This is Torti, my Leopard Tortoise (Stigmochelys pardalis), who shared my life with me for almost 10 years since she was no larger than my hand. Destined for the pot or possibly muti (a term for traditional medicine in Southern Africa), I confiscated her from the aggressor and brought her home. My intention was always to release her into a safe environment, but these are becoming less and less due to the area becoming heavily built-up over the last decade.
But at the beginning of last summer, I decided it was time for Torti to be free and find a mate, in the wild they reach sexual maturity at 12-15 years, so I took her to the Krugersdorp Game Reserve where she will have a vast area to her disposal and possibly hook up with some handsome fellow!
These tortoises face many dangers like illegal trade in wildlife, body parts being used in traditional medicines, veld fires, road kills and many more. They are also killed for their shell, which is then used as a bowl.
The leopard tortoise is a generally solitary animal that spends the majority of it's time grazing on plants, which it can do effectively using it's sharp beak-like mouth. They are large tortoises (largest species in South Africa) that can weigh over 30kg and measure up to 60cm in length. Males have longer tails and a deep plastron (Bottom of shell) concavity as opposed to the females which have short tails and a flat plastron. Colouration is varied and the African Leopard Tortoise typically lives 80 to 100 years.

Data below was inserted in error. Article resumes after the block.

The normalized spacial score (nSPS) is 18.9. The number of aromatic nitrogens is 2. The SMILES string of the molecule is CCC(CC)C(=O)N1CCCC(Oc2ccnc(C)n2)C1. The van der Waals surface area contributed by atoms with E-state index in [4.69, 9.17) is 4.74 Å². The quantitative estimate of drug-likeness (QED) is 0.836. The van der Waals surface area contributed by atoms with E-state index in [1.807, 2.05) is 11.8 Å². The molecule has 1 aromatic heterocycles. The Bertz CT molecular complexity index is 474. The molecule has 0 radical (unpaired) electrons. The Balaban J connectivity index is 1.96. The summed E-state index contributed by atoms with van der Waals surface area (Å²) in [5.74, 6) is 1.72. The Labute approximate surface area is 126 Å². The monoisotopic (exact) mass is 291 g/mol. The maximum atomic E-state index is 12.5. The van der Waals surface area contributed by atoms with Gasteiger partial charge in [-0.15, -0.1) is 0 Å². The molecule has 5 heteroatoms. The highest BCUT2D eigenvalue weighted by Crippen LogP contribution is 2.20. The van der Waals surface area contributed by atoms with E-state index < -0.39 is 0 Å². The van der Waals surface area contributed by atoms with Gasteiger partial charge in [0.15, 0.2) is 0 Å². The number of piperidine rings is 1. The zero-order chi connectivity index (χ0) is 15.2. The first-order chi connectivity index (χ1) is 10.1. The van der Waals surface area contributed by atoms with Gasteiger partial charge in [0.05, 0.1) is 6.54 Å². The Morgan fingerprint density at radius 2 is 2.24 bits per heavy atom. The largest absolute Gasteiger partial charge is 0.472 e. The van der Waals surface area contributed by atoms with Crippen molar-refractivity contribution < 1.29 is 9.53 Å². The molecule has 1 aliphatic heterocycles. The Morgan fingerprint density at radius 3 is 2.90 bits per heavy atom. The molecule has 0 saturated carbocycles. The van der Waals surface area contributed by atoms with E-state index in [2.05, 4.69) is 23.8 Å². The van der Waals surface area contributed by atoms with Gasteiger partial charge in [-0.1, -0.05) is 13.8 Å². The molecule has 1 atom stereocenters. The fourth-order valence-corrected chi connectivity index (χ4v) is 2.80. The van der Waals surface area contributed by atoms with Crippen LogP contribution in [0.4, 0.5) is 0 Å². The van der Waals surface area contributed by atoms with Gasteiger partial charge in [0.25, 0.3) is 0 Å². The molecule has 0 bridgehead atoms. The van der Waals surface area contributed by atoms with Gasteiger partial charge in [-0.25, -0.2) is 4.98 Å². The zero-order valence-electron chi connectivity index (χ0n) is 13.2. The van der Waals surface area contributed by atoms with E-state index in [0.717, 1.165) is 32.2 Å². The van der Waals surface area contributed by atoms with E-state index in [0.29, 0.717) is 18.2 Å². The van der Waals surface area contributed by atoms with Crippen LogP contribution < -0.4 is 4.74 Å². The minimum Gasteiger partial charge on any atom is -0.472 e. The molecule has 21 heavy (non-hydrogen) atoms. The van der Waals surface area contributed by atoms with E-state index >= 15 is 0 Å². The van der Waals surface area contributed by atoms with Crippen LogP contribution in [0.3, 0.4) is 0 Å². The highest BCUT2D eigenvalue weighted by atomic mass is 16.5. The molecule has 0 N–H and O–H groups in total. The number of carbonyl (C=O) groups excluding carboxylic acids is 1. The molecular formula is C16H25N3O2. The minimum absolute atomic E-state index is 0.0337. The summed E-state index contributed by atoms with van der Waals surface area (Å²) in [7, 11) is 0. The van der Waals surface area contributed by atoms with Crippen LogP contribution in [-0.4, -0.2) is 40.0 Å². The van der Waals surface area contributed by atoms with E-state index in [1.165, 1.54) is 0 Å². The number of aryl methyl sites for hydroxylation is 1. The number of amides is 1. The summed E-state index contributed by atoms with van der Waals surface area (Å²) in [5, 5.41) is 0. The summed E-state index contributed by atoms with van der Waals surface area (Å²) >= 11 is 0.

Due to it's fairly large size, the leopard tortoise has few natural predators within it's African habitats as many simply cannot penetrate the leopard tortoise's high-domed shell. Humans are the primary predators of the leopard tortoise along with the occasional wild cats and dogs.
Leopard tortoises are not able to reproduce until they are at least 10 years old (known as reaching sexual maturity). As with other tortoise and even reptile species, the female leopard tortoise lays her clutch of up to 18 eggs into a burrow in the ground, which is quickly covered to protect her young from hungry passers-by.
Although there are thriving populations of leopard tortoises in more remote areas, when they are close to humans, the leopard tortoise populations are generally suffering, something which is primarily due to over-hunting by humans.
Whilst tortoises in our climate here in South Africa do not strictly "hibernate", they do go through a "slowdown" of all activity. They will sleep more and eat less and generally just "park off" each day. Some will dig themselves into a "burrow" and remain there for long periods. Besides cover that I offered, Torti had several places in her enclosure where she preferred to spend the colder days. Other than a general health check every now and again, I left her alone but did check daily to see if she might have come out and then offered her some food.
They are commonly kept as pets and adapt well to captivity in most areas barring coastal Natal where the humidity affects them adversely. However, there's no great benefit to owning a tortoise or having it as a pet. It can't cuddle, it can't chirp back when you talk to it and doesn't take kindly to being carried around - and be prepared for some hard work. Feeding a tortoise and keeping it's enclosure clean is a daily exercise and when you go on holiday, be assured you know someone who is prepared to take on these tasks.
It is of course against the law to keep reptiles in captivity without a permit and in happier instances the owner of a newly acquired tortoise will apply for one. An official from Nature Conservation will then make sure that the facilities in which the reptile is to be kept are adequate and that the captive will be fed a proper diet.
Read more here about the Leopard Tortoise's diet and how to CARE FOR YOUR LEOPARD TORTOISE